How To Take A Dog’s Pulse

Taking a dog’s pulse may seem like an intimidating task for many pet owners. However, it is a vital skill to have, especially in emergencies or when checking your furry friend’s overall health. Fortunately, taking a dog’s pulse is relatively easy once you know the steps and have a bit of practice.

Before delving into how to take a dog’s pulse, it’s essential to understand why this skill is necessary. A dog’s heart rate can provide important information about their health and wellbeing. For instance, if your dog’s heart rate is too high or too low, it could indicate an underlying health issue that needs attention. Additionally, knowing how to take your dog’s pulse can help you monitor their heart rate during exercise or stressful situations.

Now, let’s dive into the nitty-gritty of taking a dog’s pulse!

Step One: Find the Pulse

The first step in taking a dog’s pulse is locating their heartbeat. You can find your dog’s pulse by feeling for it on their femoral artery, which runs along the inside of their hind leg. To find this artery, place your hand on the inside of your dog’s thigh and move your fingers upward until you feel a firm but gentle pulsing sensation.

Alternatively, you can also find your dog’s pulse by feeling for it on their chest just behind their elbow joint. Place your hand over this area and feel for the heartbeat beneath your fingers.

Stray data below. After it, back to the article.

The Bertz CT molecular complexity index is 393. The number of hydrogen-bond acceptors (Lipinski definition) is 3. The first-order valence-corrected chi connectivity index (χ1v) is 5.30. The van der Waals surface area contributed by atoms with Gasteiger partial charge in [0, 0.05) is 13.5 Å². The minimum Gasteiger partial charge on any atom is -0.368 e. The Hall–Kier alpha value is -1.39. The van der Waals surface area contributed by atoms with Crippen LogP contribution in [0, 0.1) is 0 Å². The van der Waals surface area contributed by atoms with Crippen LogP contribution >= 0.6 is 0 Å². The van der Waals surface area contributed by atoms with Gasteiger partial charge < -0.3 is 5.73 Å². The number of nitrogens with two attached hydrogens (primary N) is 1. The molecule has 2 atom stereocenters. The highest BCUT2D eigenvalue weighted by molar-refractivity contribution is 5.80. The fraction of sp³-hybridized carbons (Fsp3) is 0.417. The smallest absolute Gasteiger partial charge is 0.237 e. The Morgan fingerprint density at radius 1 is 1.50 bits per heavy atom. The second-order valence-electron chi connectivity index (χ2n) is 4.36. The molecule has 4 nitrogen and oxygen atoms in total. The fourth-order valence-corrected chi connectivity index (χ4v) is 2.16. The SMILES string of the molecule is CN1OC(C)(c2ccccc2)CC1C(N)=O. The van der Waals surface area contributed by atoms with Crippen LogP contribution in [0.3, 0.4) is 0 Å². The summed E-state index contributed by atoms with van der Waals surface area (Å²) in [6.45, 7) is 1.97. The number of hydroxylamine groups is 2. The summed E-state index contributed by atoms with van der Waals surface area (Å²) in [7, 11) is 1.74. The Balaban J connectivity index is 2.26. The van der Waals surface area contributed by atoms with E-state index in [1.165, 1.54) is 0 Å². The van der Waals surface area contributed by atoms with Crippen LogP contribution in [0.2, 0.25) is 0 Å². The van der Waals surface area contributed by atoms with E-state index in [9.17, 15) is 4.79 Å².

Step Two: Count the Beats

Once you have located your dog’s heartbeat, count the number of beats that occur within 15 seconds. You can use either a stopwatch or simply count “one-one-thousand, two-one-thousand” to keep track of time. After 15 seconds have passed, multiply the number of beats by four to get your dog’s heart rate per minute.

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Ideally, a healthy adult dog should have a resting heart rate between 60 and 100 beats per minute. Puppies and small breeds tend to have a faster heart rate than larger breeds, while senior dogs may have a slower heart rate.

Step Three: Practice Makes Perfect

Taking your dog’s pulse for the first time can be daunting, but with practice, it becomes easier. It’s essential to practice this skill regularly so that you become confident in your ability to do it quickly and accurately.

To get more practice, you can also ask your veterinarian to demonstrate how to take your dog’s pulse during a routine check-up. They can provide guidance and answer any questions you may have.

Tips for Success

Here are some additional tips to keep in mind when taking your dog’s pulse:

– Make sure your dog is relaxed before attempting to take their pulse. Talk soothingly to them or give them treats if necessary.
– Use two fingers (not your thumb) when feeling for your dog’s heartbeat. Your thumb has its own pulse, which could interfere with reading your dog’s heartbeat.
– If you’re having trouble finding your dog’s pulse on one side, try the other leg or chest.
– Don’t panic if you can’t find the pulse immediately ¨C it takes some practice!


Taking your dog’s pulse is an essential skill for any pet owner. By knowing how to do this simple task, you can monitor your furry friend’s overall health and wellbeing. Remember to practice regularly and don’t hesitate to seek guidance from your veterinarian if needed.

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So, grab some treats, take a deep breath, and start practicing! With a bit of patience and persistence, you’ll soon be a pro at taking your dog’s pulse.